Yeah. I mean, I think if, you know, for, for people who are listening who don’t attend, I think it’s a good, it’s a good conference, it’s not so big, that you get lost. You, it’s localized, that New England area’s reasonably small. So you have a really high likelihood of running into peers, there’s good opportunities to collaborate in small groups, which I think is great. So that networking piece is really solid. And they always have good food. I mean, honestly, they always, they always have good food and drink during the vendor sessions.

Steven Maresca 11:18
And actually, on the vendor session aspect, this may sound strange coming out of our mouths, but the vendors at NERCOMP are, you know, somewhat off to the side. They’re not front and center, like they might be in some conferences. I think it’s a nice balance that they achieve there. And I know that other attendees certainly appreciate that.

Jason Pufahl 11:36

Krystal Racine 11:37
Yeah, I agree. It’s nice and easy for people just to kind of walk up and down the aisles without people jumping out or you know, just trying to shove a product or a solution in front of your face. It’s a very calm, welcoming conference. Everybody is just really sharing information and kind of chit chatting, it doesn’t make a difference. You know, what school you’re from, what vendor you’re with. It’s just a really nice way to kind of understand what your peers are doing and understand what’s going on in the industry as far as trends.

Jason Pufahl 12:06
That’s the beauty of higher ed. I mean, that’s one great thing about higher ed is they are, they are collaborative for sure. So yeah, I’d be I don’t know if there’s any other major points, I think, you know, our reception was good. The conference lived up to its expectations. Providence is always fun to go to, I mean, it’s got good restaurants.

Krystal Racine 12:24
It’s a great city.

Jason Pufahl 12:24
So, you know, if people haven’t gone, there’s a number of good reasons to attend NERCOMP.

Steven Maresca 12:28
I mean, I think there were some other common threads worth mentioning. Everybody’s interested and worried about, Gramm-Leach-Bliley Act concerns, some other compliance aspects. People are definitely talking regularly about staffing issues and difficulties in filling positions. It’s, it’s become more problematic for a lot of institutions of higher ed. And I mean, I think we had some productive conversations with other schools and some of our former colleagues on those, those topics beyond what we shared a moment ago. We’re in an interesting time where everyone needs to be creative in addressing problems of this nature. You know, NERCOMP is a good venue for people to brainstorm together and share what works and share what doesn’t.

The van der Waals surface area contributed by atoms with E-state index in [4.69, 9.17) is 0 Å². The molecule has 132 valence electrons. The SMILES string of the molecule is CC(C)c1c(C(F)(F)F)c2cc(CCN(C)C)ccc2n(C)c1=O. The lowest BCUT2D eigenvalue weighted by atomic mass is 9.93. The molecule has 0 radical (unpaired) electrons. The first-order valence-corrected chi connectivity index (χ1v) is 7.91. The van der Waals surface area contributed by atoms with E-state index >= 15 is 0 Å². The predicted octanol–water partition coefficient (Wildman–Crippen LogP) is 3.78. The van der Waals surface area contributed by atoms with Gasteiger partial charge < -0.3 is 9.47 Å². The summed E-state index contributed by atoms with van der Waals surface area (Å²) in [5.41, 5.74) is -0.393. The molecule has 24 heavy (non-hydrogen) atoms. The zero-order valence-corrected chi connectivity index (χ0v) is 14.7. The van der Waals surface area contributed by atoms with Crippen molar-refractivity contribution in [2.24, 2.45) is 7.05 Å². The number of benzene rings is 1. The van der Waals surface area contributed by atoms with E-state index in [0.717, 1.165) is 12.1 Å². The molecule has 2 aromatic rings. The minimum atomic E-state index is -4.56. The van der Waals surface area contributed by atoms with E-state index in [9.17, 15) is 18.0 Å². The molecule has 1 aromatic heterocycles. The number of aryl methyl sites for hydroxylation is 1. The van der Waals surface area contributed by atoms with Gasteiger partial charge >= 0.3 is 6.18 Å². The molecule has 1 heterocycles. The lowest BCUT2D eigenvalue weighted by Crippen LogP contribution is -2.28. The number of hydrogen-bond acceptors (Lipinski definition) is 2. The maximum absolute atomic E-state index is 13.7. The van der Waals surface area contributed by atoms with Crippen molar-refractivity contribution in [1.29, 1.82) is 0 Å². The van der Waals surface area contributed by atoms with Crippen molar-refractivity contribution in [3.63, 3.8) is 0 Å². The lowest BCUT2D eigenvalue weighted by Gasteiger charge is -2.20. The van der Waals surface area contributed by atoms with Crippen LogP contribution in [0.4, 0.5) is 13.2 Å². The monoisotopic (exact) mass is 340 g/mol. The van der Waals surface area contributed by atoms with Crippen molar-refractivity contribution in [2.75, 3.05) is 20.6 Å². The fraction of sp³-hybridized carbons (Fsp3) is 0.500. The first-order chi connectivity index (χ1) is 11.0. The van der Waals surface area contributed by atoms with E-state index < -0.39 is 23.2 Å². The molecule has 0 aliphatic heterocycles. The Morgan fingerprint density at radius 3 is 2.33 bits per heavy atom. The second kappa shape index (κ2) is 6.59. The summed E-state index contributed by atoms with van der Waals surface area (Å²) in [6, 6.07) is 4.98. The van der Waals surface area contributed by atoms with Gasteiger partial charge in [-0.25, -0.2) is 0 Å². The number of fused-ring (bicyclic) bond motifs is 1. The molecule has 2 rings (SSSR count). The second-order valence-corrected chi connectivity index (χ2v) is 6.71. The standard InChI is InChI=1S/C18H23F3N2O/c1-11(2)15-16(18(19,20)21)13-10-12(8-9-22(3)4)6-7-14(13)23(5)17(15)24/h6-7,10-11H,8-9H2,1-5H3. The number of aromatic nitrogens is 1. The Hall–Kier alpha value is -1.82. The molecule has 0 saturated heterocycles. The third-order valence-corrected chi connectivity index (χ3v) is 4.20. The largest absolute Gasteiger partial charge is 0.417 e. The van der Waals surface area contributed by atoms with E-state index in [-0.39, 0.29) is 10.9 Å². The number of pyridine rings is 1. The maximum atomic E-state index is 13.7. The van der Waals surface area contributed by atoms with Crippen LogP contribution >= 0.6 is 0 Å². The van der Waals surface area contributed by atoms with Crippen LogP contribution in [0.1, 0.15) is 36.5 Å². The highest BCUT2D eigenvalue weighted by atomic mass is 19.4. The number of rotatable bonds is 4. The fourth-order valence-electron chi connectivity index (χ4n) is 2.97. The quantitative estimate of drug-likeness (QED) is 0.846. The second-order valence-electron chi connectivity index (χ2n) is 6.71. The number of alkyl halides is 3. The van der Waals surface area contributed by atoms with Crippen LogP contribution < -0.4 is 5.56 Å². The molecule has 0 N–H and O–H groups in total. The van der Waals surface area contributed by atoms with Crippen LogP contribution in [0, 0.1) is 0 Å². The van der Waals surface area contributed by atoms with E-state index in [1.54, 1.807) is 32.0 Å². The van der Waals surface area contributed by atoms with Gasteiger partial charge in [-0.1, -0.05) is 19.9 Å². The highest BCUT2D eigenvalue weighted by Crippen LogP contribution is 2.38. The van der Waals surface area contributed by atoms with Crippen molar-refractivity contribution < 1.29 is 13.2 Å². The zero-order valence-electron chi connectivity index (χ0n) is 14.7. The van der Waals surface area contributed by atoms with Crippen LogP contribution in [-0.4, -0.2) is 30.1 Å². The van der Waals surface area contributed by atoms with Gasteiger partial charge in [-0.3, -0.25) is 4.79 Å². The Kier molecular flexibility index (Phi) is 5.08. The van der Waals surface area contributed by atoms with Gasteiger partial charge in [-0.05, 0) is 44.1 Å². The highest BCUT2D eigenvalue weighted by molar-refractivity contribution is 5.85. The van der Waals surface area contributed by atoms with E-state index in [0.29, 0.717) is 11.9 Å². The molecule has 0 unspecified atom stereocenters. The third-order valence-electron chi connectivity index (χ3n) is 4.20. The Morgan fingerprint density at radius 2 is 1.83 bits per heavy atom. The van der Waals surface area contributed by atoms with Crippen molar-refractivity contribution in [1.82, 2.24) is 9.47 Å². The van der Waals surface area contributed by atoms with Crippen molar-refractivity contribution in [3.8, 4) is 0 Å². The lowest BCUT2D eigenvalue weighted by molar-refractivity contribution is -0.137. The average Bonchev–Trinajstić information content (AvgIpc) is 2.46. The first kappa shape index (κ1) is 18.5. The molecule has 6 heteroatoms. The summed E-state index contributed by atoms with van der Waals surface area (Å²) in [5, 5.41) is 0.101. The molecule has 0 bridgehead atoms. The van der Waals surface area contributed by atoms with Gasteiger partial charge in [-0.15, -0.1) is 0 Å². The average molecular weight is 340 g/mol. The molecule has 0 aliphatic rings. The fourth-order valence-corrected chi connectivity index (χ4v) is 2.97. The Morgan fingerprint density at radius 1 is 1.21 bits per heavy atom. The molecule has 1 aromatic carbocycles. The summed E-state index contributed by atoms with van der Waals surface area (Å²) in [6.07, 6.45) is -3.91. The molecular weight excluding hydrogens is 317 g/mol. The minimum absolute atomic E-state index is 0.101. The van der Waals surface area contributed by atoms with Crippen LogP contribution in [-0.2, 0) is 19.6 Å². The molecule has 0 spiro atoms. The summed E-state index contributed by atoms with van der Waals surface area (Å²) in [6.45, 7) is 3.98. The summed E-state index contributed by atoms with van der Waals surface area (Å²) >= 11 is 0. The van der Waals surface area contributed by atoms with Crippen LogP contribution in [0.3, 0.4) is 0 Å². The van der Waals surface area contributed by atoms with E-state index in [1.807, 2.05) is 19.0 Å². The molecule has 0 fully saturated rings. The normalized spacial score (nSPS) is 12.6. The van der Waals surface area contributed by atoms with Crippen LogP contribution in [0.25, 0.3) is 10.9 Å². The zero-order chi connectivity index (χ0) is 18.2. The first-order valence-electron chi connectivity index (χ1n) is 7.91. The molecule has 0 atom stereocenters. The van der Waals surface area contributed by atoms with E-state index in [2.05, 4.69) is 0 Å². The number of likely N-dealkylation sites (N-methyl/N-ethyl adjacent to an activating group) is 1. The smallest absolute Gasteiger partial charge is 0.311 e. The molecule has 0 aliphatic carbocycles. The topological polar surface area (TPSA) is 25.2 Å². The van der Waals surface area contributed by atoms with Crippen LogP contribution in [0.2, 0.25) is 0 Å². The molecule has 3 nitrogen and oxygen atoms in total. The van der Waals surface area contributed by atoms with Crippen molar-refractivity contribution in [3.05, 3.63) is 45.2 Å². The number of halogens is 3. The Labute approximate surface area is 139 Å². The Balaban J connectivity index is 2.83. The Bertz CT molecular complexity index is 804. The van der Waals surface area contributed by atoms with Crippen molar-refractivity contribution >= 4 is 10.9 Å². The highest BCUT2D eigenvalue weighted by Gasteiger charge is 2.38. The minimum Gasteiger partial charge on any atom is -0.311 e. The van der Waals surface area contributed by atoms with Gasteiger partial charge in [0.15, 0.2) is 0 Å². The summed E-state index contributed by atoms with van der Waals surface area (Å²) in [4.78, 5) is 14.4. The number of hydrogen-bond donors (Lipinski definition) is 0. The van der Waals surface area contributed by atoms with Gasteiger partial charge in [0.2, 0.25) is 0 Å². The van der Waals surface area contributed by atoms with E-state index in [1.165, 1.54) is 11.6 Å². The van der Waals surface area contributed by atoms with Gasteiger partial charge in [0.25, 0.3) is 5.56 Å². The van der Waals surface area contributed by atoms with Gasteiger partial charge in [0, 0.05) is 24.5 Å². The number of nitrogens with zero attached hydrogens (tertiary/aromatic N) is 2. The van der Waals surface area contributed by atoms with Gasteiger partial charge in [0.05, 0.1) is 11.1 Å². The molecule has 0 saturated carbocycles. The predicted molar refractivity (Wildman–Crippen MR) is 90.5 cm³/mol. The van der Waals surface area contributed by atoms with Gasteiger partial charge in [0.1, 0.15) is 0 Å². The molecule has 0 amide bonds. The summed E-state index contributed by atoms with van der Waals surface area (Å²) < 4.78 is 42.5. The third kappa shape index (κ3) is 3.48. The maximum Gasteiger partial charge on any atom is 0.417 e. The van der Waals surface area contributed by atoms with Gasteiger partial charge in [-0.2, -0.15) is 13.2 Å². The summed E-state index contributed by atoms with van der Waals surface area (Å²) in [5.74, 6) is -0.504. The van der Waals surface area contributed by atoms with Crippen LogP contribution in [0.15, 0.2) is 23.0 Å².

Jason Pufahl 13:17
So, we’re, I mean, we’re intentionally putting together a kind of organic podcast for this one in particular. I know we did a podcast on GLBA. It’s possible somebody didn’t hear that, it’s, you know, I think it’s important enough for maybe you to spend half a minute on, why are people talking about it?

Steven Maresca 13:36
Sure. So GLBA in particular, it’s a regulation that governs financial institutions. And the Department of Education considers institutions of higher education to be financial institutions as it pertains to financial aid, it’s part of their title for accreditation tied before funding. Basically, if you’re a parent or student applying your FAFSA form, that makes a school or university a financial institution, therefore, from the perspective of the Federal Trade Commission, schools are absolutely required to protect financial data of consumers and customers. That means that schools need to put in proper safeguards, self assess, make sure they’re doing risk assessments, coming up with Incident Response plans, doing cyber security awareness, training, reporting on an annual basis, and a variety of other things that basically help to safeguard data. The rules are changing. There are some deadlines, upcoming, you know, June 9, for making improvements with respect to data safeguards, and it’s a landscape that’s shifting. It’s been something that’s been forecast for the better part of five or six years, but, you know, the Federal Student Aid office is changing the way that they evaluate and enforce. So that’s the main message ultimately, for anyone in a school or university, you’re obligated, even if you’re not quite aware of that fact. And it’s worth asking your peers in other departments whether they’re aware of that so that you can work together to make improvements. Right. But, I mean, I absolutely saw you having sort of conversation after conversation about this. It’s top of mind for a lot of schools. Absolutely. And it’s, it’s tough, because there’s a lot of uncertainty about how to go about making improvements and what expectations there are.

Jason Pufahl 15:25
And that’s the challenge with not having a sort of a ratified, you know, due date and explicit security standard. I mean, I know they’re talking 800-171. But, you know, there’s obviously been push back on that. So, I don’t think schools are burying their heads in the sand necessarily, but I think, you know, some of them are definitely waiting for the dust to settle before they make any substantive changes. I feel like there’s a decent overview of the conference as a whole. I don’t have any parting thoughts. I don’t know if either of you do?

Krystal Racine 15:58
No, it was a all around great time, and already looking forward to next year.

Jason Pufahl 16:02
I think that’s a fair way to end. You know, if any, of course, as always, if anybody has any questions, maybe, you know, maybe not questions about NERCOMP per se, but you know, tabletops, incident response, GLBA. Feel free to reach out. We’re happy to do another podcast on a topic that’s specific or just answer individual questions if anybody has them. So, as always, we appreciate everybody listening and hope you got value out of today.

We’d love to hear your feedback. Feel free to get in touch at Vancord on LinkedIn or on Twitter at Vancordsecurity. And remember, stay vigilant, stay resilient. This has been CyberSound.